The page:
That night a terrified Dunning is menaced in her home by a demonic spider. The following day she confides in Gayton who insists she stay with him and his wife Jean (Joanna Dunham). The couple apprise Dunning of the grisly fate met by John Harrington after he had crossed Karswell.
Visiting Harrington’s brother Henry (Edward Petherbridge), Dunning learns John was convinced he was being followed in the weeks leading up to his end. This feeling was ignited upon discovering a mysterious slip of paper bearing runic symbols in a theatre programme handed to him by a large man. Dunning swiftly connects this incident with her brush with the stranger in the library and realises, in both cases, the man was Karswell.
Dunning and Gayton consult a chapter devoted to casting runes in Karswell’s much-derided book. The tome claims the runes, when passed to a victim, will cause the recipient to die within a specified time unless returned to their originator, thereby transferring the curse to them. Sure enough, they discover a sheet of runes secreted between the pages of one of Dunning’s research books.
Dunning finds herself in a desperate race against time as she endeavours to turn the tables on Karswell, but her tormentor proves a cunning opponent and one not to be underestimated.
Casting the Runes 1979 may lack some of the polish of Clark’s BBC films but, despite the slim budget afforded to this presentation, still carries enough of the director’s familiar stamp of quality, and cleverly spooky flourishes, to ensure it fits comfortably within his supernatural oeuvre.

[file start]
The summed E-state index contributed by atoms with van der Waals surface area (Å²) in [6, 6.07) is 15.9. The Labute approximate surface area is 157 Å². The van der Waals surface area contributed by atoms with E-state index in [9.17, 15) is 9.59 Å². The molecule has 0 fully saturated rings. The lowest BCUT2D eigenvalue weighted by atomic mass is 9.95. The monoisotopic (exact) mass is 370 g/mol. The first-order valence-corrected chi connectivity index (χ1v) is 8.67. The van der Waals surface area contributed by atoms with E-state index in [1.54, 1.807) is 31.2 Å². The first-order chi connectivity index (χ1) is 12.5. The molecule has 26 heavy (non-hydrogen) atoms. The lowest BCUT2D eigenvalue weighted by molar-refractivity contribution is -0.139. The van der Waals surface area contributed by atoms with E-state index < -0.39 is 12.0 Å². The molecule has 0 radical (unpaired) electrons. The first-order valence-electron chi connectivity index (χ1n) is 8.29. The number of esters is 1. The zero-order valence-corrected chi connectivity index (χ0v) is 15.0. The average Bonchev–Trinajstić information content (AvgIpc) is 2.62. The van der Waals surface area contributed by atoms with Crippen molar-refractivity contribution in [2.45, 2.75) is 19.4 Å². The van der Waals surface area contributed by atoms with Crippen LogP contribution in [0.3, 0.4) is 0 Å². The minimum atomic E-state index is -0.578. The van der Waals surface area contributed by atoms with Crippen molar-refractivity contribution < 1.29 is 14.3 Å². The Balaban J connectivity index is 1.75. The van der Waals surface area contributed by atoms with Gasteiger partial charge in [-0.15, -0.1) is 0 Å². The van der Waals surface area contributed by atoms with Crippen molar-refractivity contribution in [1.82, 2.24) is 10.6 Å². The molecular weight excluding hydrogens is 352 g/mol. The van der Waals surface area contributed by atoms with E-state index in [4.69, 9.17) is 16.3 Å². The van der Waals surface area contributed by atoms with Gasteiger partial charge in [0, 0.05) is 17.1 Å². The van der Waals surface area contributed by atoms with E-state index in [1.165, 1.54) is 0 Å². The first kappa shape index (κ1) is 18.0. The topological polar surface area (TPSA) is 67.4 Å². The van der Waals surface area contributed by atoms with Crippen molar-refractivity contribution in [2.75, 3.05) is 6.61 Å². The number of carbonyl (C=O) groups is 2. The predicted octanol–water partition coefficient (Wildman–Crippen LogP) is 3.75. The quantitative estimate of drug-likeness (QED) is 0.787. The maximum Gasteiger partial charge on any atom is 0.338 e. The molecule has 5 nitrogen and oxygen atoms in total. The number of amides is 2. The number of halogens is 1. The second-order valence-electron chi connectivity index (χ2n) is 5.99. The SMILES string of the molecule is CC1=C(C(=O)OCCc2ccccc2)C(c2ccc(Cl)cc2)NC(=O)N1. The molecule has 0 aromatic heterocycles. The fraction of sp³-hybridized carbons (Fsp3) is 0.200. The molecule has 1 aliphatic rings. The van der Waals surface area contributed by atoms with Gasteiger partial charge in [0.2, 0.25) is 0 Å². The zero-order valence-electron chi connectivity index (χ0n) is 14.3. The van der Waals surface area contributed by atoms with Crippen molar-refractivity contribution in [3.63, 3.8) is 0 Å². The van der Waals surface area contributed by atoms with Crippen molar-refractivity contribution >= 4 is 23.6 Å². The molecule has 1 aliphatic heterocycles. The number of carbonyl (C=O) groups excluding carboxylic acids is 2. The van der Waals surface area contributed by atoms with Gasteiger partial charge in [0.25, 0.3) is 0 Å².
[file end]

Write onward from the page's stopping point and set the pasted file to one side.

The library sequence, where a shadowy Karswell stalks Dunning is particularly remindful in tone of Robert Hardy’s nerve-wracking journey through a darkened cathedral, followed by an unseen pursuer, in The Stalls of Barchester (1971) and generates a similar air of unease.
Clark makes excellent use of the snowy exteriors, gifted to him by the fortuitous arrival of a blizzard shortly before filming. The snow serves as a powerful representation of humanity’s insignificance when confronted with forces, whether natural or preternatural, greater than itself.
Francis is excellent as Dunning, with her portrayal of a successful career woman deteriorating into a state of near hopelessness skilfully accomplished.
Cuthbertson brings a palpable sense of threat to his portrayal of Karswell, imbuing the character with a manic delight at his own evil, lurking beneath a thin veneer of civility. This is chillingly exemplified by his cruel laughter when humiliating Dunning during an attempt to thwart him.
Despite the fact some of the visual effects betray the lack of funding, this remains an involving tale of the uncanny with Clark subtly building tension and ensuring the audience empathises with Dunning’s plight. Furthermore, there is a concluding twist in which the consequences of the protagonist’s actions have genuinely horrific connotations.
Casting the Runes 1979 is a pleasingly disquieting drama ideal for Halloween season and is guaranteed to make you think twice before accepting anything handed to you by a stranger.